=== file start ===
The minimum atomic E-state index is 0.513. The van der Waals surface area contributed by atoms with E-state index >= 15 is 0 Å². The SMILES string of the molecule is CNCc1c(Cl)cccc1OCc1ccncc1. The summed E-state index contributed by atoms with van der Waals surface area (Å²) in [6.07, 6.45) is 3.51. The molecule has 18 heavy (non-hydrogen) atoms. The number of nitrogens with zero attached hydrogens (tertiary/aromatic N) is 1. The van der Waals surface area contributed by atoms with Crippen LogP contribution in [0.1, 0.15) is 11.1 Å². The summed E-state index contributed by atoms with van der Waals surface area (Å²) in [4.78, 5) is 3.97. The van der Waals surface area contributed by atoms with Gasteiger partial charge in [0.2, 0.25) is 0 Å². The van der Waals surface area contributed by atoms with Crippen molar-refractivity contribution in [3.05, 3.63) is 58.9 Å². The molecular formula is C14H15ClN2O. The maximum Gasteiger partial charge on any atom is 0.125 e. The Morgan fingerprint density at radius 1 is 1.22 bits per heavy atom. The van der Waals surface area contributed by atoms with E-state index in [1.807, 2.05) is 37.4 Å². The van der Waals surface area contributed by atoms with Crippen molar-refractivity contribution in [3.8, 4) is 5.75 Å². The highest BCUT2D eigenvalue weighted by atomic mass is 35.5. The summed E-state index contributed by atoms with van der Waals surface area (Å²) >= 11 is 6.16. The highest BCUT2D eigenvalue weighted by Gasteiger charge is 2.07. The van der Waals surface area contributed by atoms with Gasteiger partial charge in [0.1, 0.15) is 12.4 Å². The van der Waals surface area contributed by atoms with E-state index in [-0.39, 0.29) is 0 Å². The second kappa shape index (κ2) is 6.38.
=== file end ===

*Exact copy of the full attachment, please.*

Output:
The minimum atomic E-state index is 0.513. The van der Waals surface area contributed by atoms with E-state index >= 15 is 0 Å². The SMILES string of the molecule is CNCc1c(Cl)cccc1OCc1ccncc1. The summed E-state index contributed by atoms with van der Waals surface area (Å²) in [6.07, 6.45) is 3.51. The molecule has 18 heavy (non-hydrogen) atoms. The number of nitrogens with zero attached hydrogens (tertiary/aromatic N) is 1. The van der Waals surface area contributed by atoms with Crippen LogP contribution in [0.1, 0.15) is 11.1 Å². The summed E-state index contributed by atoms with van der Waals surface area (Å²) in [4.78, 5) is 3.97. The van der Waals surface area contributed by atoms with Gasteiger partial charge in [0.2, 0.25) is 0 Å². The van der Waals surface area contributed by atoms with Crippen molar-refractivity contribution in [3.05, 3.63) is 58.9 Å². The molecular formula is C14H15ClN2O. The maximum Gasteiger partial charge on any atom is 0.125 e. The Morgan fingerprint density at radius 1 is 1.22 bits per heavy atom. The van der Waals surface area contributed by atoms with E-state index in [1.807, 2.05) is 37.4 Å². The van der Waals surface area contributed by atoms with Crippen molar-refractivity contribution in [3.8, 4) is 5.75 Å². The highest BCUT2D eigenvalue weighted by atomic mass is 35.5. The summed E-state index contributed by atoms with van der Waals surface area (Å²) >= 11 is 6.16. The highest BCUT2D eigenvalue weighted by Gasteiger charge is 2.07. The van der Waals surface area contributed by atoms with Gasteiger partial charge in [0.1, 0.15) is 12.4 Å². The van der Waals surface area contributed by atoms with E-state index in [-0.39, 0.29) is 0 Å². The second kappa shape index (κ2) is 6.38.